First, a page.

An Atlas of Impossible Longing
A story to lose yourself in … Anuradha Roy is a wonderful writer ... this tale of three generations of an Indian family, set over the span of the 20th century, is brilliantly told … intensely moving - Sunday Express
Deftly and sensitively narrated - Independent
A lyrical love letter to India's past - an India of innocent child brides and jasmine-scented summer evenings. Poetic and evocative. Roy's writing is a joy - Financial Times
Written with a soaring yet impeccably balanced lyricism, Roy's prose does not hit a single wrong note: its restrained beauty sings off the page. Above all, the book has an elusive quality, so absent from the contemporary novel, a quality that can only be
described as grace - Time Magazine
The first half of this sweeping Indian drama masterfully follows the hopes and pains of Amulya Baba's family … Roy's sentences throughout are evocative and perfectly pitched, making her saga about the compromises we accept for love sweetly nuanced and accomplished' Daily Mail.
Roy's rhapsodic writing enables her to deal with the complexities of the story without the narrative losing any of its lustre. Roy manages to deal with both love and loss without treating either as an unjust interloper on the human experience' Sunday Business Post.
Beginning in 1907 with the founding of a factory in Songarh, a small provincial town where narrow attitudes prevail, the story is of three generations of an Indian family, brilliantly told, in which a sensitive and intelligent foundling boy orphan who is casteless and without religion and Bakul, the motherless granddaughter of the house, grow up together. The boy, Mukunda, spends his time as a servant in the house or reading the books of Mrs Barnum, an Anglo-Englishwoman whose life was saved long ago by Bakul's grandmother, by now demented by loneliness. Mrs Barnum gives Mukunda the run of her house, but as he and Bakul grow, they become aware that their intense closeness is becoming something else, and Bakul's father is warned to separate them. He banishes Mukunda to a school in Calcutta. The many strands of this intensely-fashioned narrative converge when Mukunda, by now a successful businessman, returns to Songarh years after he has been exiled from the only home he knew, to resolve the family's destiny.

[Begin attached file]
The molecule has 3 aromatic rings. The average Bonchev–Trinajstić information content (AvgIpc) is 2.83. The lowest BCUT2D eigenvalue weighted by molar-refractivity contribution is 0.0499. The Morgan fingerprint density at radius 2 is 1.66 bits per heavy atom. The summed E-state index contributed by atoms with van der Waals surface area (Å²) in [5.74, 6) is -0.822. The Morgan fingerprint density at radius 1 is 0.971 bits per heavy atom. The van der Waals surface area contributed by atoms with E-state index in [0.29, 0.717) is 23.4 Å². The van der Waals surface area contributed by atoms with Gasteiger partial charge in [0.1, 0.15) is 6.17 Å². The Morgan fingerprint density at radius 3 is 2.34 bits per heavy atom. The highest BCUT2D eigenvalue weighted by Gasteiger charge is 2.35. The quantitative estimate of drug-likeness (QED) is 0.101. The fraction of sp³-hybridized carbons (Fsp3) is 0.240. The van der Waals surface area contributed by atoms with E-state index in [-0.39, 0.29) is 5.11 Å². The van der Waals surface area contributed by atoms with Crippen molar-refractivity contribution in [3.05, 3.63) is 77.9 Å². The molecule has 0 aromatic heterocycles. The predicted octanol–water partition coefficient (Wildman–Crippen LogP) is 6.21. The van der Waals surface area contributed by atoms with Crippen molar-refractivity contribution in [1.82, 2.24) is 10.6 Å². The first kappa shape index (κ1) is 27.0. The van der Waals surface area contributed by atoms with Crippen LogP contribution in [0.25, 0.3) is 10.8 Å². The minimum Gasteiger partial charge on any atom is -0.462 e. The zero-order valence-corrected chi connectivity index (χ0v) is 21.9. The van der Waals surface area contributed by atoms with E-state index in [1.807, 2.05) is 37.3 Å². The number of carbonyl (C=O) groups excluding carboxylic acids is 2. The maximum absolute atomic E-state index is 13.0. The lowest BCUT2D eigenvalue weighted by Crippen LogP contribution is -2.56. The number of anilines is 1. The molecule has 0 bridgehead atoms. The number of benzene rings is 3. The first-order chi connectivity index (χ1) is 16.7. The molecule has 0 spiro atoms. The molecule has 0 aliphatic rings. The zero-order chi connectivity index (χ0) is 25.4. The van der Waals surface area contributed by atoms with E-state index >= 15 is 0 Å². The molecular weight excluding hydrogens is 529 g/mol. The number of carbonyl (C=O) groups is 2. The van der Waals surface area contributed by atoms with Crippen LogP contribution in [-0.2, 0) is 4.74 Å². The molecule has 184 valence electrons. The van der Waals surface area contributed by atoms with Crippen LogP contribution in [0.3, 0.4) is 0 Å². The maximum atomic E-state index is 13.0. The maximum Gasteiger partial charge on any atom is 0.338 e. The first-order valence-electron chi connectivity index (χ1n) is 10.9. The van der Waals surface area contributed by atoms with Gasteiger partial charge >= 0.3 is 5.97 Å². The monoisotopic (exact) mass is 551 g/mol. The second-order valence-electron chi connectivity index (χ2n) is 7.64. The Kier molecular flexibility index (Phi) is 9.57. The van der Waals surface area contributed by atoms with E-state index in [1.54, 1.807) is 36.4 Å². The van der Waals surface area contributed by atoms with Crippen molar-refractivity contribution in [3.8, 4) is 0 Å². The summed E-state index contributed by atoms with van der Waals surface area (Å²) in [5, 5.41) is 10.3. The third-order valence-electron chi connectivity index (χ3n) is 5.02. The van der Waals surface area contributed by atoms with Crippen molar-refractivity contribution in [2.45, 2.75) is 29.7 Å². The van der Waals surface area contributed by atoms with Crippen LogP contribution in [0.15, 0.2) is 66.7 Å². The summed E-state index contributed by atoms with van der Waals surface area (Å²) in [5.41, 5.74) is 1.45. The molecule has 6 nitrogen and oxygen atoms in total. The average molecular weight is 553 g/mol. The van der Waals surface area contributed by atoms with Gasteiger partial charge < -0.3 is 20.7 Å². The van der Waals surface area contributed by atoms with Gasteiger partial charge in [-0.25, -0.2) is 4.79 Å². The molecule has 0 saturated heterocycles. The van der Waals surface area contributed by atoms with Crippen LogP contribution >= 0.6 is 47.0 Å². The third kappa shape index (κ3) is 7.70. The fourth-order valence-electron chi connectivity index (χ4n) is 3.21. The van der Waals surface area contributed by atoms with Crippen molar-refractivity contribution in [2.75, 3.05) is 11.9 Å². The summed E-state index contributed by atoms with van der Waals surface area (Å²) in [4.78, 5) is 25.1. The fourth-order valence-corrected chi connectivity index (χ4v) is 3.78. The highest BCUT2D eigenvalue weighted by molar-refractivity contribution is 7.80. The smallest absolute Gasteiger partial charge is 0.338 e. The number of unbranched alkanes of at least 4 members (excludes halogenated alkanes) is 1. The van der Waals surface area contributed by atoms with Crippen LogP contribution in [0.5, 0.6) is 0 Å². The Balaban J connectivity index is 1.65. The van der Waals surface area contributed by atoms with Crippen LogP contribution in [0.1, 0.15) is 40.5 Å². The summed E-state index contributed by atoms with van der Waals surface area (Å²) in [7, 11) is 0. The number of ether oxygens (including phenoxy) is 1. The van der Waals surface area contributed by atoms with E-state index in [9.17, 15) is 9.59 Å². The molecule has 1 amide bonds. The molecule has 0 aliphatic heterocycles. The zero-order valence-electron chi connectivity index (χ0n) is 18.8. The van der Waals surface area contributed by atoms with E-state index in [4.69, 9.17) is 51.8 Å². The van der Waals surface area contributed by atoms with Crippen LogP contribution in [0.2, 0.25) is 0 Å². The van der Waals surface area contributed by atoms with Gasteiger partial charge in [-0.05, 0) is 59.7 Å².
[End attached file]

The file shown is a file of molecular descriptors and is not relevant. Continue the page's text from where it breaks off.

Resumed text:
Anuradha Roy is the Publisher of Permanent Black, an imprint in Delhi. She was shortlisted for the British Council International Young Publisher of the Year award in 2006.
MacLehose Press staff memberBack To Top ^